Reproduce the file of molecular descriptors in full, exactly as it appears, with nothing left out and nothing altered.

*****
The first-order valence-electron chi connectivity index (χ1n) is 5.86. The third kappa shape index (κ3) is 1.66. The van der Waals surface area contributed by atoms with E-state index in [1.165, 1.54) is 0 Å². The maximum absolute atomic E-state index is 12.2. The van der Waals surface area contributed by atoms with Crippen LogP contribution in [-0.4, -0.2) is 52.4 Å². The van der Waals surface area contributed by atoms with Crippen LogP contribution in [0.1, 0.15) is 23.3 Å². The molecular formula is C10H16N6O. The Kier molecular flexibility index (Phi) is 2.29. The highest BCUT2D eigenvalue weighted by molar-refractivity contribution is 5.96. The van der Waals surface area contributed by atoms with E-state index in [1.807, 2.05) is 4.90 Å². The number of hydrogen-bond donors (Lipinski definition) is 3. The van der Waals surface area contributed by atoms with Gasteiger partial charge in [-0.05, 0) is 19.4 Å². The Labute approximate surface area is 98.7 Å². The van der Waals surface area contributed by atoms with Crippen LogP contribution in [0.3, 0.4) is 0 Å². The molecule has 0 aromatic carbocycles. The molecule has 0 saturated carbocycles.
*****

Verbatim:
The first-order valence-electron chi connectivity index (χ1n) is 5.86. The third kappa shape index (κ3) is 1.66. The van der Waals surface area contributed by atoms with E-state index in [1.165, 1.54) is 0 Å². The maximum absolute atomic E-state index is 12.2. The van der Waals surface area contributed by atoms with Crippen LogP contribution in [-0.4, -0.2) is 52.4 Å². The van der Waals surface area contributed by atoms with Crippen LogP contribution in [0.1, 0.15) is 23.3 Å². The molecular formula is C10H16N6O. The Kier molecular flexibility index (Phi) is 2.29. The highest BCUT2D eigenvalue weighted by molar-refractivity contribution is 5.96. The van der Waals surface area contributed by atoms with E-state index in [1.807, 2.05) is 4.90 Å². The number of hydrogen-bond donors (Lipinski definition) is 3. The van der Waals surface area contributed by atoms with Gasteiger partial charge in [-0.05, 0) is 19.4 Å². The Labute approximate surface area is 98.7 Å². The van der Waals surface area contributed by atoms with Crippen LogP contribution in [0.3, 0.4) is 0 Å². The molecule has 0 aromatic carbocycles. The molecule has 0 saturated carbocycles.